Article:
Implications for Supports
Rapid job placement and a philosophy of place-then-train are fundamental to the Supported Employment model. These data suggest some support for engaging an individual directly in the job search as quickly as possible, focusing on a rapid career-planning or discovery process. The Supported Employment Fidelity Scale, for example, includes the criterion that first face-to-face employer contact about a competitive job occurs within 30 days (Becker et al, 2008).
Becker, D. R., Swanson, S., Bond, G. R., & Merrens, M. R. (2008). Evidence-based supported employment fidelity review manual. Dartmouth Psychiatric Research Center.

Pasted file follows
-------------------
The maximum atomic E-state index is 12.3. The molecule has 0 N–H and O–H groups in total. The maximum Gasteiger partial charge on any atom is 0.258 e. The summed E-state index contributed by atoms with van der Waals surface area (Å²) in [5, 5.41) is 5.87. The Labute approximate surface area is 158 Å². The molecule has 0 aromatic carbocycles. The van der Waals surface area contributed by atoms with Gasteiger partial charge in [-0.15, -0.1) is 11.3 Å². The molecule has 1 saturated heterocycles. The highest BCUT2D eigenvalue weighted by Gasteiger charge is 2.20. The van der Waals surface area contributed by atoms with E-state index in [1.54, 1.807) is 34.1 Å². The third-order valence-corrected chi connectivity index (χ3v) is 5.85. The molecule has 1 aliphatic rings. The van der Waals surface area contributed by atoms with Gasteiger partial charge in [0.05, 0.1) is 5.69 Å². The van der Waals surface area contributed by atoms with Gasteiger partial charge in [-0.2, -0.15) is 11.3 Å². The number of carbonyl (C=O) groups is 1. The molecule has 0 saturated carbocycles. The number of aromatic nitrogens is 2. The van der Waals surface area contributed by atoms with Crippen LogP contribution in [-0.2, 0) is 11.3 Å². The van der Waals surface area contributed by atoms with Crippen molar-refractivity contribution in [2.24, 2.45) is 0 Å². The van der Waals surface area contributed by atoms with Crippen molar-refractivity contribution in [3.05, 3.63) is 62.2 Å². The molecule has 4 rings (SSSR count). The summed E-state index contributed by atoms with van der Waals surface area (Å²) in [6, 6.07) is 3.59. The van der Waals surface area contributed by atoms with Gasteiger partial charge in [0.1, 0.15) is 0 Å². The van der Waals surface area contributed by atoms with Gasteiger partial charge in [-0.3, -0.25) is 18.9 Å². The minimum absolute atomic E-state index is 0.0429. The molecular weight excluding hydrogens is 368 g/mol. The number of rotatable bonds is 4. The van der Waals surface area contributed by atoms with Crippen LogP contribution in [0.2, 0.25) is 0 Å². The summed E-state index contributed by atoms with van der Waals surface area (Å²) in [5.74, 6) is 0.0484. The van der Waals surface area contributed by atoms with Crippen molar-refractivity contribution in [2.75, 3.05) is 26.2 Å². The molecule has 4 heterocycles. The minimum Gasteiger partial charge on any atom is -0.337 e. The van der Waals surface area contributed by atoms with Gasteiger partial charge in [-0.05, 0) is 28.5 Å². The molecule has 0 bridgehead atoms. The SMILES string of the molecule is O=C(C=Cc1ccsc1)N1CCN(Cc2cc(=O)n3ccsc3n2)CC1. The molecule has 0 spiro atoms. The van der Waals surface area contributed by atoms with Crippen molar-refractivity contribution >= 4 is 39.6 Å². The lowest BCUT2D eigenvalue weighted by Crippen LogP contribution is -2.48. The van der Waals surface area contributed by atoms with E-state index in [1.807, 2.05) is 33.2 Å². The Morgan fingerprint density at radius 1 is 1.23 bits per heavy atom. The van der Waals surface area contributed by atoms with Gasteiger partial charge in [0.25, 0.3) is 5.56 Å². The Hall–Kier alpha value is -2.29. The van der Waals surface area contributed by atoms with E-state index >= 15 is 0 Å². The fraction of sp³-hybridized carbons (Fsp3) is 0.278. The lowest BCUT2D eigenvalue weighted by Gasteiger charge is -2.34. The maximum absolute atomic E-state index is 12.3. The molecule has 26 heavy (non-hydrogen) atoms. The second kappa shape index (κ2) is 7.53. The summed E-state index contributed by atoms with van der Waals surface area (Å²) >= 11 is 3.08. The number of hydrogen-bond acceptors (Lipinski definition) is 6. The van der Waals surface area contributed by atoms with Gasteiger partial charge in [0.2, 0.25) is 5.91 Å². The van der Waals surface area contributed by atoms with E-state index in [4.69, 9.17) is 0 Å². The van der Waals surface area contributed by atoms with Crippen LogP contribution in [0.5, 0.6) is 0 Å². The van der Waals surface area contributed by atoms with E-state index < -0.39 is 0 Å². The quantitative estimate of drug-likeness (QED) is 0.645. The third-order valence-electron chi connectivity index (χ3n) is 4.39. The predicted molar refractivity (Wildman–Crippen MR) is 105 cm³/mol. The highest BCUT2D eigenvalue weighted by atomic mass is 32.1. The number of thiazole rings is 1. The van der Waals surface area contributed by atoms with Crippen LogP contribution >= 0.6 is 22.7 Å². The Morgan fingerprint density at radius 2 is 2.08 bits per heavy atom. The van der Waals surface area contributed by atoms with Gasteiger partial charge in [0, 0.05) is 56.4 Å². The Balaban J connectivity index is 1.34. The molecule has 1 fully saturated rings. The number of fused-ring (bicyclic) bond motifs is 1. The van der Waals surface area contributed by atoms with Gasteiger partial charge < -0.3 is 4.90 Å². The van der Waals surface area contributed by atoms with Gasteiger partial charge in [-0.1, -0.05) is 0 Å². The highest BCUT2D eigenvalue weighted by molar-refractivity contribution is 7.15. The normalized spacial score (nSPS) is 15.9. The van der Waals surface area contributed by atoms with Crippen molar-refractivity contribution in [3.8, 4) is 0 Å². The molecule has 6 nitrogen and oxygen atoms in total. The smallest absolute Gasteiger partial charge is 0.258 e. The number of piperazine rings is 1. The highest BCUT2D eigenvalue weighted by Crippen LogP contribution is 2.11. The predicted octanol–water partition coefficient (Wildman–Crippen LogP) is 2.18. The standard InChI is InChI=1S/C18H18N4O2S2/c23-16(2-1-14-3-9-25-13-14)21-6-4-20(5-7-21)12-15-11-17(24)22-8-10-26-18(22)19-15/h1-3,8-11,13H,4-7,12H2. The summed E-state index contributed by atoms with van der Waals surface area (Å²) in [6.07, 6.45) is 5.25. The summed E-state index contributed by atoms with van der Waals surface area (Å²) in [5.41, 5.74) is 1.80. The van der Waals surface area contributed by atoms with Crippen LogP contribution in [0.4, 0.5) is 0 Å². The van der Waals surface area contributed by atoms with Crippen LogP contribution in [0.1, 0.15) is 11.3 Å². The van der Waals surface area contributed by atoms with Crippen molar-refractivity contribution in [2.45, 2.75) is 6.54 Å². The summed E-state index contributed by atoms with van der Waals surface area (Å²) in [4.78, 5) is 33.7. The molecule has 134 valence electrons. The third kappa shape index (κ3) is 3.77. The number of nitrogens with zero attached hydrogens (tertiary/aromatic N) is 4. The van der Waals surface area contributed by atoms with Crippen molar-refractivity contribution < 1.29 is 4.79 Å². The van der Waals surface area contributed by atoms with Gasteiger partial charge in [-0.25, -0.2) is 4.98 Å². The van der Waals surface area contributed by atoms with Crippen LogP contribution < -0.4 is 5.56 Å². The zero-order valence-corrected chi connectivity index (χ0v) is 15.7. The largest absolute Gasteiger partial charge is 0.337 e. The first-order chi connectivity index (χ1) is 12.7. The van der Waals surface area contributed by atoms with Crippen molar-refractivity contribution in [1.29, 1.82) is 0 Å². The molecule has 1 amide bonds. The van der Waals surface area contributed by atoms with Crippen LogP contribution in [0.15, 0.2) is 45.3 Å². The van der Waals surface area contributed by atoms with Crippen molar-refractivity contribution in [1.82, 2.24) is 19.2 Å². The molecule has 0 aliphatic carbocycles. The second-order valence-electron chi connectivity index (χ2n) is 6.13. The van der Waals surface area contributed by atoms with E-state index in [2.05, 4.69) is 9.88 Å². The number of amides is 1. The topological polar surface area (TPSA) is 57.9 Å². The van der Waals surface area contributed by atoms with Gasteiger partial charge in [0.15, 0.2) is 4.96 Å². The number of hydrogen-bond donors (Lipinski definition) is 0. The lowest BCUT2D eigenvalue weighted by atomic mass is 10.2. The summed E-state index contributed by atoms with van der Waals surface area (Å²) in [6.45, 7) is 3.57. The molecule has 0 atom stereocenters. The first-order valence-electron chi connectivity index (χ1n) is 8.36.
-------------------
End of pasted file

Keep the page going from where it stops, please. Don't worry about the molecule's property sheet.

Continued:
Smith, F. & Lugas, J., (2010). Vocational Rehabilitation (VR) Employment Outcomes for Transition-age Youth with Autism,and Other Disabilities. DataNote Series, Data Note XXVI. Boston, MA: Institute for Community Inclusion.
|Type of Service||Percent of total who received service|
|Rehabilitation counseling & guidance||63.10||58.40||65.10||63.80|
|Diagnosis and treatment||22.60||21.60||35.10||32.40|
|Job readiness training||22.00||26.60||16.50||18.50|
|Disability related training||2.60||2.20||2.30||2.30|
|Basic academic/literacy training||2.10||2.20||2.70||2.60|
|Type of Service||Percent of those who received service that achieved outcome||Percent of those who did not receive service that achieved outcome||Difference|
|Rehabilitation counseling & guidance||67.0||56.0||11.0*|
|Basic academic/literacy training||72.5||62.8||9.7|
|Disability related training||71.3||62.8||8.5|
|Job readiness training||68.7||61.4||7.3*|